Dad and I make our way to the cemetery for our monthly ritual of visiting Mom’s grave. I often come here alone, but he doesn’t know that. It’s comforting being there, nothing but the silence and my thoughts to ground me.
Sometimes, I worry about Dad. He’s still grieving all these years later, refusing to love again. It’s admirable, in a way, his dedication to the one and only woman he’s ever loved. He says he’s content with me and his work, and while I know it’s true, I still can’t help but worry.
“He’s a big boy,” Phoenix says directly into my mind where he’s currently residing, allowing us to carry a conversation without freaking out Dad or the other riders on the bus. “If he was unhappy, he’d let you know.”
Phoenix is right, of course. Dad has no problem telling me exactly how it is. As a longstanding businessman, he’s constantly working with difficult clients who try to twist his words around. He’s adopted a no-nonsense attitude and a direct communication style. If he was was upset or unhappy, he’d tell me…
Kinda like how he freaks out at me every time a guild Hunter finds me. It’s why I haven’t told him about the other day’s run-in. I’m safe and alive—a little bruised but breathing—and that’s all that matters. Why needlessly worry him when he’s already got so much on his plate?
“Sam,” Phoenix chides in my mind. “You should at least tell him something happened. I’m still worried about how hard you said you hit your head.”
“No,” I think back at him. “Then he’ll freak out and go on a tirade about my safety for at least an hour and a half.”
“That’s what parents do! They worry!”
I scowl, choosing to ignore him in favor of staring out the window.
“Sorry I’ve been so busy, Sammy Girl,” Dad says, and I look over at him. “Ricky’s been counting on me to help while he’s away on business… I just didn’t realize how many accounts he manages.”
“It’s cool,” I tell him. “You’ve got your own thing going. I’ve got mine.”
“Working weekends at my sister’s club isn’t a thing, pumpkin. I’m worried that I leave you alone too much since you graduated high school.”
“Nah. I just catch up on reading and stuff.” I shrug. “I’m at the range often, too.”
“Your mother would be so proud of your progress. You’re getting really good.”
I beam at him, remembering the last time we had a father-daughter day, he came to the archery range with me and I showed him my badass skills. It’s a tradition in my mother’s family for the women to learn how to shoot with a bow. Mom and I used to practice together before the diagnosis… then cancer took her.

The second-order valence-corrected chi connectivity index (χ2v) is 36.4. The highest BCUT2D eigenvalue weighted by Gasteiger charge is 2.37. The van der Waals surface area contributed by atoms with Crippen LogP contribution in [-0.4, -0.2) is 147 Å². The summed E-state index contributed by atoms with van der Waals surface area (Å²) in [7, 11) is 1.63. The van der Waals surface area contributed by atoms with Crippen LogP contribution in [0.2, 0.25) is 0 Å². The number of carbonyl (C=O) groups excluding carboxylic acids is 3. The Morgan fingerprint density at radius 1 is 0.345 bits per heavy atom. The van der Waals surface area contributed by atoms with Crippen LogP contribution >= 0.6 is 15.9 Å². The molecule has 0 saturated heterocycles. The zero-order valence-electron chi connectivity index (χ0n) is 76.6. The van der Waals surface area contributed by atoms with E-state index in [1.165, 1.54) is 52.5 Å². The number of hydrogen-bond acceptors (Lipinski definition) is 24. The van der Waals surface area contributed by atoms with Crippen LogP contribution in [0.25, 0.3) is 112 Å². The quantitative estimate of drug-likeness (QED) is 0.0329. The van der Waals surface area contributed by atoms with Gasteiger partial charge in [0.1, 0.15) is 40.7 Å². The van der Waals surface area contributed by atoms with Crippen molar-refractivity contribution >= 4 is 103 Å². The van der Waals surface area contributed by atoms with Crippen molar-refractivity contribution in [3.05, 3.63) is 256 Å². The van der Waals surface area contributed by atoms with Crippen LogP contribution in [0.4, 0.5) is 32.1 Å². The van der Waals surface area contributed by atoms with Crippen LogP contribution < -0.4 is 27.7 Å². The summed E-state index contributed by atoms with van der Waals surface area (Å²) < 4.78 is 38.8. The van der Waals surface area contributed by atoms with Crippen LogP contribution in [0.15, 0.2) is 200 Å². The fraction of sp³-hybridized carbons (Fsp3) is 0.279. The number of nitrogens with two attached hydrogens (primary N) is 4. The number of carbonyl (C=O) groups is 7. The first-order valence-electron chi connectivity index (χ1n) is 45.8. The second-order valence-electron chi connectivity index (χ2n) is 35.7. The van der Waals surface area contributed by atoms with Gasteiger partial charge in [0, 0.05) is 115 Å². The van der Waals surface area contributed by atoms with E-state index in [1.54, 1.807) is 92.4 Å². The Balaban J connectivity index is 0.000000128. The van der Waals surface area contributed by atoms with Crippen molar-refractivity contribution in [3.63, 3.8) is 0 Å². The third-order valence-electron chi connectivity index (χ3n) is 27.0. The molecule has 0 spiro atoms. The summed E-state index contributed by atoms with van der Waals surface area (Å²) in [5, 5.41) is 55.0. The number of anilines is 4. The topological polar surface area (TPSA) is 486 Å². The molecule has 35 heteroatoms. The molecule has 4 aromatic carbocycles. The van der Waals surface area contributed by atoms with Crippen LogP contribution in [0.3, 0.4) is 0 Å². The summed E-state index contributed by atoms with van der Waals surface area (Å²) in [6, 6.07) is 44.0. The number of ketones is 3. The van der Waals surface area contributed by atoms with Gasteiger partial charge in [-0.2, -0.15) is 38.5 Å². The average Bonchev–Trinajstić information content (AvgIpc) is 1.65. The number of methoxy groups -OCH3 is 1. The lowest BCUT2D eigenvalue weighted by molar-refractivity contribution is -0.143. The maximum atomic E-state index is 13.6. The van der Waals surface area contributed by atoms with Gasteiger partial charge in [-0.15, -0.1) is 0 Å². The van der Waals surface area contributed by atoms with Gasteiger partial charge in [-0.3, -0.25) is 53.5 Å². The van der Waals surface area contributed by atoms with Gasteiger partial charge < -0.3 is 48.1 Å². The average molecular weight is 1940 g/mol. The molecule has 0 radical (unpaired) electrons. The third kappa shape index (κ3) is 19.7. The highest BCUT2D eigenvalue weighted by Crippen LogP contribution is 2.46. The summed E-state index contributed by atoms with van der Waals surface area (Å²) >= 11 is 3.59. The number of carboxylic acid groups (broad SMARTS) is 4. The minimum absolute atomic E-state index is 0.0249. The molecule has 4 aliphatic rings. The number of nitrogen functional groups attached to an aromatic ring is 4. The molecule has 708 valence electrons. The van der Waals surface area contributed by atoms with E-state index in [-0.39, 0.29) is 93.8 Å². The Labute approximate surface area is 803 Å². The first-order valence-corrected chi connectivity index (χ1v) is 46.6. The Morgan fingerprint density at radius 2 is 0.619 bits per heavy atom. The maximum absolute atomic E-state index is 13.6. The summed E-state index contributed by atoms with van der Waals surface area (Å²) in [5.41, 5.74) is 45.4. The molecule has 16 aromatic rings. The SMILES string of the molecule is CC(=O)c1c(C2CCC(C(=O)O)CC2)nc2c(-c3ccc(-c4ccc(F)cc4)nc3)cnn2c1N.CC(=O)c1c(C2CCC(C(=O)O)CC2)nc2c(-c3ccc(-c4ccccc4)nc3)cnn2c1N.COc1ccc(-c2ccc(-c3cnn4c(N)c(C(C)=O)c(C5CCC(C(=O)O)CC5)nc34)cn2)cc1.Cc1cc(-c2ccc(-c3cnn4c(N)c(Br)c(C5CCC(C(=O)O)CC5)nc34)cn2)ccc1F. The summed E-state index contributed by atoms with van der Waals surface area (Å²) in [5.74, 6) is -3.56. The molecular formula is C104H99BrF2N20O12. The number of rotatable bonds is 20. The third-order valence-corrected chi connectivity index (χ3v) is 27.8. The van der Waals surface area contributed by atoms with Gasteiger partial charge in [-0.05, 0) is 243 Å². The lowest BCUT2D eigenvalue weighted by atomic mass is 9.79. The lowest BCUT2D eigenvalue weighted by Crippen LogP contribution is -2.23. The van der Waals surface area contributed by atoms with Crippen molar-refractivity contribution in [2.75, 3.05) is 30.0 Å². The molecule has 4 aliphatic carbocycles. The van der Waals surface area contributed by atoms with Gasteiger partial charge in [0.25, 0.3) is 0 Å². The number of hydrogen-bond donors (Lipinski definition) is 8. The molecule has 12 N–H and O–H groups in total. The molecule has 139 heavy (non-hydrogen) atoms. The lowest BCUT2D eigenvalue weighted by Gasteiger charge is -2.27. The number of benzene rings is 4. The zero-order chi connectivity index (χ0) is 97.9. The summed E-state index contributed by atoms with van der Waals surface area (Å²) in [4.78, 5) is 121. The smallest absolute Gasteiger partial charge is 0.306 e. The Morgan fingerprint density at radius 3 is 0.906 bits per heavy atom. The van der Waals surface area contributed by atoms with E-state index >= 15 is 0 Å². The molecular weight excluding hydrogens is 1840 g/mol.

When we reach our stop, Dad and I get off the bus and walk arm-in-arm, his foot and hip pressed up against the side of mine, moving in-sync and wobbling like a three-footed goober monster into the graveyard. Entering the grounds used to be the hardest part of coming here, but now that I’ve come to accept the reality of Mom’s passing, it’s not so bad. Being here is soothing for Dad and me both, spending our visits remembering her life, not dwelling on her death. I miss her with a fierceness that could break my heart to pieces, but I let it hold me together instead.
I think Dad does the same way.
When we get there, I lay on her grave like I normally do, and Dad settles down beside me. We lay with her, staring up at the clouds passing overhead. It’s a nice day out which is rare in Seattle. Normally it’s gray skies and even darker clouds, but today, they are fluffy and white, the sky a soft, baby blue. A gentle breeze blows the grass, and it tickles my skin.
“So,” I drawl, arms folded behind my head, “what story are we going to tell today?”
Dad purses his lips, linking his fingers over his stomach as he thinks. “Well, we could tell her about how you tripped on stage at graduation—we haven’t shared that one yet.”
“You can tell them you hit your head on a dumpster,” Phoenix offers offhandedly, still merged with my mind.
“You’re not funny!” I snap at them both. In my mind, I think the middle finger at Phoenix, and his chill amps up, letting me know he’s displeased. He’s nearly giving me a brain freeze.
Dad laughs. “Too late now. She’s heard me say it.”
“You’re so mean to me,” I whine. “Why am I cursed with such a bratty father?”
Phoenix snorts. “Says the biggest brat I know.”
“Me? A brat? No, no, no.” Dad grins. “I like to consider myself educated in the fine art of Fatherhood.”
“Mhm,” I mutter, but I’m fighting a smile.
“So, shall we give her the details?” he asks.
“Might as well.”
As Dad launches into the story about how I stepped on my too-long robe when crossing the stage, my heels slipping on the slick surface, bringing me crashing to my knees in front of my entire graduating class and their families, I close my eyes and let his voice lull me into a false sense of security.